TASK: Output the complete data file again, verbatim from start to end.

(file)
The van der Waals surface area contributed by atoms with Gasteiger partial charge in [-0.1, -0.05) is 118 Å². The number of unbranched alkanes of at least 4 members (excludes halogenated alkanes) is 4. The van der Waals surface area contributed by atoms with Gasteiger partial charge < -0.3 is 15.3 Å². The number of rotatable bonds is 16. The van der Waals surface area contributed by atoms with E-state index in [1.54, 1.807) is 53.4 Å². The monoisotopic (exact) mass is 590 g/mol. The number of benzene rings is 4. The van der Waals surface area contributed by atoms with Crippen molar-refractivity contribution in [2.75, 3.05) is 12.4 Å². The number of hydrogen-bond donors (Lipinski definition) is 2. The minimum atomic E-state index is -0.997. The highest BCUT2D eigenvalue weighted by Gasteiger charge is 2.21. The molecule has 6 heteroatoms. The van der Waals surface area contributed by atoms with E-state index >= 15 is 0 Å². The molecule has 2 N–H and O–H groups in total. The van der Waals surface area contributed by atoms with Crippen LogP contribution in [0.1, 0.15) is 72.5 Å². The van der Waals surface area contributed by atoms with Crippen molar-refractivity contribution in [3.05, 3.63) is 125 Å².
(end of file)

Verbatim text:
The van der Waals surface area contributed by atoms with Gasteiger partial charge in [-0.1, -0.05) is 118 Å². The number of unbranched alkanes of at least 4 members (excludes halogenated alkanes) is 4. The van der Waals surface area contributed by atoms with Gasteiger partial charge < -0.3 is 15.3 Å². The number of rotatable bonds is 16. The van der Waals surface area contributed by atoms with E-state index in [1.54, 1.807) is 53.4 Å². The monoisotopic (exact) mass is 590 g/mol. The number of benzene rings is 4. The van der Waals surface area contributed by atoms with Crippen molar-refractivity contribution in [2.75, 3.05) is 12.4 Å². The number of hydrogen-bond donors (Lipinski definition) is 2. The minimum atomic E-state index is -0.997. The highest BCUT2D eigenvalue weighted by Gasteiger charge is 2.21. The molecule has 6 heteroatoms. The van der Waals surface area contributed by atoms with E-state index >= 15 is 0 Å². The molecule has 2 N–H and O–H groups in total. The van der Waals surface area contributed by atoms with Crippen LogP contribution in [0.1, 0.15) is 72.5 Å². The van der Waals surface area contributed by atoms with Crippen molar-refractivity contribution in [3.05, 3.63) is 125 Å².